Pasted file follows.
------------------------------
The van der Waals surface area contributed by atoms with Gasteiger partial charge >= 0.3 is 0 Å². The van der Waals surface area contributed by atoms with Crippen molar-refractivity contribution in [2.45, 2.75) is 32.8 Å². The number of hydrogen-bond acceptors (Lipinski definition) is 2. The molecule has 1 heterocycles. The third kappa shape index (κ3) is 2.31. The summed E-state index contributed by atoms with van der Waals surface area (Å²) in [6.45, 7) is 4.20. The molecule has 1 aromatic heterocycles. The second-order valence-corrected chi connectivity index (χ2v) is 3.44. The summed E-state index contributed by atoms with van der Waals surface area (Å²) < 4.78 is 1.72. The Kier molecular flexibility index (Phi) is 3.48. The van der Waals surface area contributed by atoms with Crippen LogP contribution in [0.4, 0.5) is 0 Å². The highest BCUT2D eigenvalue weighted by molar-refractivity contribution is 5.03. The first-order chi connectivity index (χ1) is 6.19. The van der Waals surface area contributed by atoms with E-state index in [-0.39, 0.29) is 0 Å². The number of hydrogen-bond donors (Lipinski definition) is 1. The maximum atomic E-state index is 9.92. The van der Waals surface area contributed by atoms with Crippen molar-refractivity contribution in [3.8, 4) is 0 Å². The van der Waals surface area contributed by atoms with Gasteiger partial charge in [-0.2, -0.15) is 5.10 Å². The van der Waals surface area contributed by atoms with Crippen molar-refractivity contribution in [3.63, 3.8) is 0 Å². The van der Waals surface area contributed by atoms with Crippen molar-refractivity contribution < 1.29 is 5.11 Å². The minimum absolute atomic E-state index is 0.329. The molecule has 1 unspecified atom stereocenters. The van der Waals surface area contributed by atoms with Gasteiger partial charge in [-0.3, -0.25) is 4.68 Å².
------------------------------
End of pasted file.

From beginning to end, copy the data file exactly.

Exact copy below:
The van der Waals surface area contributed by atoms with Gasteiger partial charge >= 0.3 is 0 Å². The van der Waals surface area contributed by atoms with Crippen molar-refractivity contribution in [2.45, 2.75) is 32.8 Å². The number of hydrogen-bond acceptors (Lipinski definition) is 2. The molecule has 1 heterocycles. The third kappa shape index (κ3) is 2.31. The summed E-state index contributed by atoms with van der Waals surface area (Å²) in [6.45, 7) is 4.20. The molecule has 1 aromatic heterocycles. The second-order valence-corrected chi connectivity index (χ2v) is 3.44. The summed E-state index contributed by atoms with van der Waals surface area (Å²) < 4.78 is 1.72. The Kier molecular flexibility index (Phi) is 3.48. The van der Waals surface area contributed by atoms with Crippen LogP contribution in [0.4, 0.5) is 0 Å². The highest BCUT2D eigenvalue weighted by molar-refractivity contribution is 5.03. The first-order chi connectivity index (χ1) is 6.19. The van der Waals surface area contributed by atoms with E-state index in [-0.39, 0.29) is 0 Å². The number of hydrogen-bond donors (Lipinski definition) is 1. The maximum atomic E-state index is 9.92. The van der Waals surface area contributed by atoms with Crippen molar-refractivity contribution in [3.8, 4) is 0 Å². The van der Waals surface area contributed by atoms with Gasteiger partial charge in [-0.2, -0.15) is 5.10 Å². The van der Waals surface area contributed by atoms with Crippen molar-refractivity contribution in [3.63, 3.8) is 0 Å². The van der Waals surface area contributed by atoms with Crippen molar-refractivity contribution < 1.29 is 5.11 Å². The minimum absolute atomic E-state index is 0.329. The molecule has 1 unspecified atom stereocenters. The van der Waals surface area contributed by atoms with Gasteiger partial charge in [-0.3, -0.25) is 4.68 Å².